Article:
If it’s raining when you go to plug in your (now wet) electric car charger, is there a danger of an electrical short, or even electrocution? We certainly hope not, but since water conducts electricity it’s something that’s understandable to wonder about: hence this article.
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All modern electric car charging stations abide by a common protocol with safety built-in known as EVSE: Electric Vehicle Supply Equipment. This protocol is designed to keep you and your car safe during the process of charging. It ensures that various safety checks are performed throughout the charging process, but it also that no charging can take place until a two-way “safety handshake” is undertaken.
That last sentence is key to understand: there is no high-voltage current (aka no electricity) flowing through the EVSE charging station and into your electric car until a two-way safety check is completed. A pilot/signal connection is made after all the charging prongs are connected properly (i.e. after the electric car charger is properly inserted/connected), and it is only when this signal connection has been completed satisfactorily that the high-voltage charging current flows from the EVSE charging station to recharge your EV.
So if the charging plug (or charging station) somehow has serious water ingress to the point where there’s a potential risk (very unlikely, as we cover later), this two-way safety handshake would fail and thus no charging current would start flowing.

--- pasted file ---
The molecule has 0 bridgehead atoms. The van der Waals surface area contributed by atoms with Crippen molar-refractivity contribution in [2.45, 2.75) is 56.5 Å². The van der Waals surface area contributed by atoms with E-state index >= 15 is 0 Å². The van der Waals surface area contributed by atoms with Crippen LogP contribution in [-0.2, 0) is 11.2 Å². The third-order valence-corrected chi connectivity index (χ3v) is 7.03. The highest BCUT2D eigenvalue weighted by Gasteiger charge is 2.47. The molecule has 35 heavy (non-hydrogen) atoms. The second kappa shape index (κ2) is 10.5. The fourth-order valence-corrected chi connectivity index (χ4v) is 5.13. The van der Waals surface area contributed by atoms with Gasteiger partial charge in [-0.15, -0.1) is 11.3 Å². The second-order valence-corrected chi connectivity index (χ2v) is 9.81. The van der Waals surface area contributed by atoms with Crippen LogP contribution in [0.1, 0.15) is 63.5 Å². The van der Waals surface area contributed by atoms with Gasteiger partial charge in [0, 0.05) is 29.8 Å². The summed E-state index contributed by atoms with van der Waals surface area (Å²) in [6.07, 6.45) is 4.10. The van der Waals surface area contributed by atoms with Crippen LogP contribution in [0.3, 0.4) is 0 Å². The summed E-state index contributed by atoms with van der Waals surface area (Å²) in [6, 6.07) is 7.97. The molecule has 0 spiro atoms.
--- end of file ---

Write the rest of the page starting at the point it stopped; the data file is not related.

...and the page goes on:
This is naturally good to know, but what would happen if water gets into the charging plug? Well as you’d expect, all the different types of charging plugs have been designed to prevent (and deal with) water ingress as much as possible. Firstly, the prongs/pins of the charger are designed so that the main ‘charging pin’ (the one that is required before the pilot/signal connection is made) is the last contact made when plugging in the connector, and the first contact to be broken when unplugging it. In other words, a fundamental flaw with the connector would be detected before the ‘charging pin’ is even inserted fully.
Secondly, you may have noticed that the connectors themselves are bulky and have lots of plastic around what’s actually fairly small electrical prongs/pins. This is to protect against water ingress and damage. Each connector pin has its own individual plastic housing on the charging port, and the matching part of the car’s port also has its own individual plastic housing. So even if water did get into one of these pins, the water couldn’t end up touching the other pins and causing a short.
IP, NEMA 4 and GFI Protection
So from the above we know that charging up when it’s raining is not a risk because many systems are in place to detect and block dangerous charging conditions. Some of these systems/standards are worth looking at though.